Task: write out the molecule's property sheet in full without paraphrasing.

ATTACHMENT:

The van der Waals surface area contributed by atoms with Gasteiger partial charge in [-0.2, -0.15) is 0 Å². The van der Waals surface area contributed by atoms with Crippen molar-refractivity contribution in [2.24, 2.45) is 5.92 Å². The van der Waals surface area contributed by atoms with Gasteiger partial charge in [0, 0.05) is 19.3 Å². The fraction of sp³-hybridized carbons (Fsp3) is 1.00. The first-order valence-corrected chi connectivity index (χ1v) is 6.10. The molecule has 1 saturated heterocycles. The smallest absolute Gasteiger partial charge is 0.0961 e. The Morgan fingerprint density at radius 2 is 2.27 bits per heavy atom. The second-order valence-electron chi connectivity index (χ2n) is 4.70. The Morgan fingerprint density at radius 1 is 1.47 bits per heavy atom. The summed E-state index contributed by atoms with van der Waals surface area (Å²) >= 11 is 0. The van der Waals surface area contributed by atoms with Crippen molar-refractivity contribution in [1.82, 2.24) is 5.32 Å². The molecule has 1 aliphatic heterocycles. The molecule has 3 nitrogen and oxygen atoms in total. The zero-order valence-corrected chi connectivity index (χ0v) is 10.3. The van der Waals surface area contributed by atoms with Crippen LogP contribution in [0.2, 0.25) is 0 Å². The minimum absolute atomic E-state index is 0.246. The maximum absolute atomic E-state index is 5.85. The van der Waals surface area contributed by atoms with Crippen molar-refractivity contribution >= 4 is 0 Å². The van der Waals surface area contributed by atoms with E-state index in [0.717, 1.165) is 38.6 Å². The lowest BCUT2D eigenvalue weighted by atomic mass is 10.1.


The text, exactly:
The van der Waals surface area contributed by atoms with Gasteiger partial charge in [-0.2, -0.15) is 0 Å². The van der Waals surface area contributed by atoms with Crippen molar-refractivity contribution in [2.24, 2.45) is 5.92 Å². The van der Waals surface area contributed by atoms with Gasteiger partial charge in [0, 0.05) is 19.3 Å². The fraction of sp³-hybridized carbons (Fsp3) is 1.00. The first-order valence-corrected chi connectivity index (χ1v) is 6.10. The molecule has 1 saturated heterocycles. The smallest absolute Gasteiger partial charge is 0.0961 e. The Morgan fingerprint density at radius 2 is 2.27 bits per heavy atom. The second-order valence-electron chi connectivity index (χ2n) is 4.70. The Morgan fingerprint density at radius 1 is 1.47 bits per heavy atom. The summed E-state index contributed by atoms with van der Waals surface area (Å²) >= 11 is 0. The van der Waals surface area contributed by atoms with Crippen molar-refractivity contribution in [1.82, 2.24) is 5.32 Å². The molecule has 1 aliphatic heterocycles. The molecule has 3 nitrogen and oxygen atoms in total. The zero-order valence-corrected chi connectivity index (χ0v) is 10.3. The van der Waals surface area contributed by atoms with Crippen LogP contribution in [0.2, 0.25) is 0 Å². The minimum absolute atomic E-state index is 0.246. The maximum absolute atomic E-state index is 5.85. The van der Waals surface area contributed by atoms with Crippen molar-refractivity contribution >= 4 is 0 Å². The van der Waals surface area contributed by atoms with E-state index in [0.717, 1.165) is 38.6 Å². The lowest BCUT2D eigenvalue weighted by atomic mass is 10.1.